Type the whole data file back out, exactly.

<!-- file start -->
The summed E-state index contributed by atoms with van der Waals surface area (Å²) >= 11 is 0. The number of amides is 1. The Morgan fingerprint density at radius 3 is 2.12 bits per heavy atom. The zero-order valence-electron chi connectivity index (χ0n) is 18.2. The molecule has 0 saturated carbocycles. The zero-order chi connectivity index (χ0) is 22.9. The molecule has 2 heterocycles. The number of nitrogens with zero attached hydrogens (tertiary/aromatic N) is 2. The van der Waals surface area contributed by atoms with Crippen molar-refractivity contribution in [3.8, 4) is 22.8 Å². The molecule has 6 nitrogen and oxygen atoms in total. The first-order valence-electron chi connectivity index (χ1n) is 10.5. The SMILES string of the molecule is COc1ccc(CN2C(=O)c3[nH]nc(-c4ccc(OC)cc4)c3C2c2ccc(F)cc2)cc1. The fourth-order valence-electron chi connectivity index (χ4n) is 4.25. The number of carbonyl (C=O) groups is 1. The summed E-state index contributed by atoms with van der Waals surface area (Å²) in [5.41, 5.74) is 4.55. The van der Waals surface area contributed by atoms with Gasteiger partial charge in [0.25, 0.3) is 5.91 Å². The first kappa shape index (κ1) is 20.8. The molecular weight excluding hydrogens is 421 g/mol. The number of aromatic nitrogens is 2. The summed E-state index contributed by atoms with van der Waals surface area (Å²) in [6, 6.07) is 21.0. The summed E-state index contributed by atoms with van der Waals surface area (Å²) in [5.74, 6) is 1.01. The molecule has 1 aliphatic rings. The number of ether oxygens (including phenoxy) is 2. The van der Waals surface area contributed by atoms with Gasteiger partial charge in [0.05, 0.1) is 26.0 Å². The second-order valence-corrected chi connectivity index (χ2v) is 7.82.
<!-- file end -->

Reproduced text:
The summed E-state index contributed by atoms with van der Waals surface area (Å²) >= 11 is 0. The number of amides is 1. The Morgan fingerprint density at radius 3 is 2.12 bits per heavy atom. The zero-order valence-electron chi connectivity index (χ0n) is 18.2. The molecule has 0 saturated carbocycles. The zero-order chi connectivity index (χ0) is 22.9. The molecule has 2 heterocycles. The number of nitrogens with zero attached hydrogens (tertiary/aromatic N) is 2. The van der Waals surface area contributed by atoms with Crippen molar-refractivity contribution in [3.8, 4) is 22.8 Å². The molecule has 6 nitrogen and oxygen atoms in total. The first-order valence-electron chi connectivity index (χ1n) is 10.5. The SMILES string of the molecule is COc1ccc(CN2C(=O)c3[nH]nc(-c4ccc(OC)cc4)c3C2c2ccc(F)cc2)cc1. The fourth-order valence-electron chi connectivity index (χ4n) is 4.25. The number of carbonyl (C=O) groups is 1. The summed E-state index contributed by atoms with van der Waals surface area (Å²) in [5.41, 5.74) is 4.55. The van der Waals surface area contributed by atoms with Gasteiger partial charge in [0.25, 0.3) is 5.91 Å². The first kappa shape index (κ1) is 20.8. The molecular weight excluding hydrogens is 421 g/mol. The number of aromatic nitrogens is 2. The summed E-state index contributed by atoms with van der Waals surface area (Å²) in [6, 6.07) is 21.0. The summed E-state index contributed by atoms with van der Waals surface area (Å²) in [5.74, 6) is 1.01. The molecule has 1 aliphatic rings. The number of ether oxygens (including phenoxy) is 2. The van der Waals surface area contributed by atoms with Gasteiger partial charge in [0.05, 0.1) is 26.0 Å². The second-order valence-corrected chi connectivity index (χ2v) is 7.82.